If you are looking for assistance in getting the best sound in your room, then Denon have you covered. This receiver uses the popular Audyssey MultEQ XT32 system for accurate and simple calibration of your speakers in your room. It also comes with the Audyssey MultEQ editor app for fine-tuning the setup from your tablet or phone.


4. Yamaha RX-V683 AV Receiver

Yamaha RX-V683 AV Receiver

The Yamaha RX-V683 is from their mid-range series of AV receivers. It is an excellent choice if you are looking to keep down the cost a little.

With 7.2 channels, and Dolby Atmos/DTS:X support, you will certainly be able to get a great sound in your room. It also has that great Yamaha sound which many people love. An output of 90 watts per channel (8 ohms, 20 Hz - 20 kHz, 0.06% THD, 2ch driven) means you will have plenty of volume if required.

It’s not just the sound. This model has support for the new Dolby Vision HDR technology. Just bear in mind you also need a player and a TV that support Dolby Vision for it to work. Of course, BT.2020 and HDCP 2.2 are also present so it should play nicely with your existing 4K gear.

Yamaha RX-V683 AV Receiver Specifications
Dimensions (W x H x D) Weight (lbs) Power (W) Speaker Impedance (Ohms)
17 1/8" x 6 3/4" x 14 7/8" | 435 x 171 x 378 mm (w/o antenna) 22 90* 4-8
Network / Wireless? Channels Dolby Atmos? HDMI In/Out
Ethernet / Wi-Fi / AirPlay / Bluetooth / MusicCast 7.2 5.1.2 5+1 / 1
* 8 Ohms, 20 Hz–20 kHz, 0.06% THD, 2 Channels Driven

There is no shortage of network capabilities either. Ethernet, Wi-Fi, AirPlay, Bluetooth and MusicCast offer a whole host of possibilities for streaming audio. All the usual online services are available. Including SiriusXM, Tidal, Deezer, Spotify, Pandora and Napster.

The Yamaha-developed MusicCast system can connect up to nine wireless speakers in rooms around your house.

This receiver has 6 HDMI inputs and 1 output. It also has a zone 2 connection for sending content to another room while still playing something else in the main zone. There is even a phono connection for your turntable.

To top it all off, you have access to the Yamaha AV controller app to control many of the features your receiver from your phone or tablet.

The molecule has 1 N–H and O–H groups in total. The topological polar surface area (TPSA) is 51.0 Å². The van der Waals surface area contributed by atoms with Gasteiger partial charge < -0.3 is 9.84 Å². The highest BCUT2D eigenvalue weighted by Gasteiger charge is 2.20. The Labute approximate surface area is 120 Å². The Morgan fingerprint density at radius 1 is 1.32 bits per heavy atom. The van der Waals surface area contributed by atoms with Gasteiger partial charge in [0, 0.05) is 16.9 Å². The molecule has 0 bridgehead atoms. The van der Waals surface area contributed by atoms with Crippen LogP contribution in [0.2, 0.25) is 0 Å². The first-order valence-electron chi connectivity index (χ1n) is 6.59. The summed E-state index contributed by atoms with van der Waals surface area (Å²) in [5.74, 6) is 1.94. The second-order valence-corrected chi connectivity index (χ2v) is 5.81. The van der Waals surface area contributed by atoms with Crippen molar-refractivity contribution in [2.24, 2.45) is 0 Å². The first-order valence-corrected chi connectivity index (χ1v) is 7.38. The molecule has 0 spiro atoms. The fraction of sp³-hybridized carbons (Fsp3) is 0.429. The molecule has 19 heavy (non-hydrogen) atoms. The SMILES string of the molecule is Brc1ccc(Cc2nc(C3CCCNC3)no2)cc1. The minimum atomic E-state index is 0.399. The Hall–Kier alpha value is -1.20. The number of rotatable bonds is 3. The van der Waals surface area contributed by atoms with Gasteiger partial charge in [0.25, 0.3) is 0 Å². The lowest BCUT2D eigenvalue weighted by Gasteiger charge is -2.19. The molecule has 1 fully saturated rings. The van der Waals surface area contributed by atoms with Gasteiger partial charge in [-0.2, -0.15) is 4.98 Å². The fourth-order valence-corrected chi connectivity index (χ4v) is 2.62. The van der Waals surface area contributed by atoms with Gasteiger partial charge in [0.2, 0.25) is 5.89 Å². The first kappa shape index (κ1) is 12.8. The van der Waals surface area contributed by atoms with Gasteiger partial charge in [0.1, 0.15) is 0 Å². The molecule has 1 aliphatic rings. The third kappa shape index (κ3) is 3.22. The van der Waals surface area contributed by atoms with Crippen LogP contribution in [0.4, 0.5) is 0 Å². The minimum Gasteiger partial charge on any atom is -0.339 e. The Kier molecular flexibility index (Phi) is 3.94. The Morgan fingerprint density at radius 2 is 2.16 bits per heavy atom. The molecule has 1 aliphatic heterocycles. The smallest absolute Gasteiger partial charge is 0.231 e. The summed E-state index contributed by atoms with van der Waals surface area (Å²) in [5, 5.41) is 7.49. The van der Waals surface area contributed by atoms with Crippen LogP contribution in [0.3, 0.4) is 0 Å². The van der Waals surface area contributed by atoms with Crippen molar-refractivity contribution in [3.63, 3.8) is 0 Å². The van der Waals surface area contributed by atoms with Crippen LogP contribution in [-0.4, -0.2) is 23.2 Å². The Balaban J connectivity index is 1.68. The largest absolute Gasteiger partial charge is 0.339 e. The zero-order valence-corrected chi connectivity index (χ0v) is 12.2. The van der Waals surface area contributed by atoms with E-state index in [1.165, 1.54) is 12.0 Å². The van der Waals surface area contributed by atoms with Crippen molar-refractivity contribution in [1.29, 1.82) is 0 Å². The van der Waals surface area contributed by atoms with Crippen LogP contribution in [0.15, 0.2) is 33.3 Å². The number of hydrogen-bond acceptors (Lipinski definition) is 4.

5. Denon AVR-X2400H AV Receiver

Denon AVR-X2400H 7.2 Channel AV Receiver

The Denon AVRX2400H AV receiver is the next on my list.

It comes in slightly further down the scale than the first Denon we have looked at but provides fantastic quality at an attractive price. It also comes out on top in my guide to the best AV receivers under $1000.

This is a 7.2 channel AV receiver, with additional support for DTS:X and Dolby Atmos. With Dolby Atmos, it will allow you to have a 5.1.2 speaker layout. One thing you won’t find with this model is Auro-3D support.

There is plenty of power on offer with 95 watts per channel (8 ohms, 20 Hz - 20 kHz, 0.05% THD, 2ch driven). This will be plenty for many people.

It offers 8 HDMI inputs (7 rear and 1 front), and 2 HDMI outputs which allow for parallel viewing on a TV and projector at the same time.

Denon AVR-X2400H AV Receiver Specifications
Dimensions (W x H x D) Weight (lbs) Power (W) Speaker Impedance (Ohms)
17 1/8" x 6 5/8" x 11 3/8" | 434 x 167 x 288 mm (w/o antenna) 20.7 95* 4-16
Network / Wireless? Channels Dolby Atmos? HDMI In/Out
Ethernet / Wi-Fi / AirPlay / Bluetooth / HEOS 7.2 5.1.2 7+1 / 2
* 8 Ohms, 20 Hz–20 kHz, 0.08% THD, 2 Channels Driven

All the required specifications for 4K Ultra HD are present, so you will have no problems on this account. That means support for HDCP 2.2, HDR and BT.2020.

This model has all the wireless connectivity of the more expensive models. Wi-Fi, AirPlay, Bluetooth and Denon’s own HEOS wireless system. Ethernet connections are also supported.

With the supplied microphone, you can use the Audyssey MultEQ XT room acoustic measurement system. This will balance your speakers for perfect surround sound performance.


The Next 5 Best Home Theater Receivers

So that’s a pretty good list we have seen. But I’m not done yet. If you want to look at a few more, then I’ll summarize my next 5 options:

  • Pioneer VSX-LX302 AV Receiver: a mid-range 7.2 channel receiver. 4K Ultra HD | 100W/Ch (8 ohms, 20 Hz - 20 kHz, 0.08% THD, 2ch driven) | HDMI 7 In / 2 Out | Ethernet / Wi-Fi / Bluetooth
  • Sony STR-DN1080 AV Receiver: a mid-range 7.2 channel receiver. 4K Ultra HD | 100W/Ch (6 ohms, 20 Hz - 20 kHz, 0.09% THD, 2ch driven) | HDMI 6 In / 2 Out | Ethernet / Wi-Fi / Bluetooth / AirPlay
  • Marantz SR5012 AV Receiver: a mid-range 7.2 channel receiver. 4K Ultra HD | 100W/Ch (8 ohms, 20 Hz - 20 kHz, 0.08% THD, 2ch driven) | HDMI 8 In / 2 Out | Ethernet / Wi-Fi / Bluetooth 
  • Onkyo TX-NR676 AV Receiver: a mid-range 7.2 channel receiver. 4K Ultra HD | 100W/Ch (8 ohms, 20 Hz - 20 kHz, 0.08% THD, 2ch driven) | HDMI 7 In / 2 Out | Ethernet / Wi-Fi / Bluetooth / AirPlay / Chromecast
  • Yamaha RX-V383 AV Receiver: a value range 5.1 channel AV receiver. 4K Ultra HD | 70W/Ch (8 ohms, 20 Hz - 20 kHz, 0.09% THD, 2ch driven) | HDMI 4 In / 1 Out | Bluetooth

AV Receiver Buying Guide

I’ve already been through some of the important areas to look out for when you are looking for the best home theater receiver.  But now, let's tie it all together.

Firstly, you might find it useful to familiarize yourself with the back of an AV receiver.

Let me summarize the important points again, and I will mention a couple of extra things to think about:

  • Power: you can only compare the power of two different AV amplifiers if they are tested using the same variables. In this guide, I have chosen 8 ohms, 20 Hz - 20 kHz and with 2 channels driven as the baseline. There are different tests. Don’t get too worried about the power. 50 – 100 watts should be fine for most rooms. Doubling the power only increases the sound level by 3 dB (10 dB is ‘twice as loud’).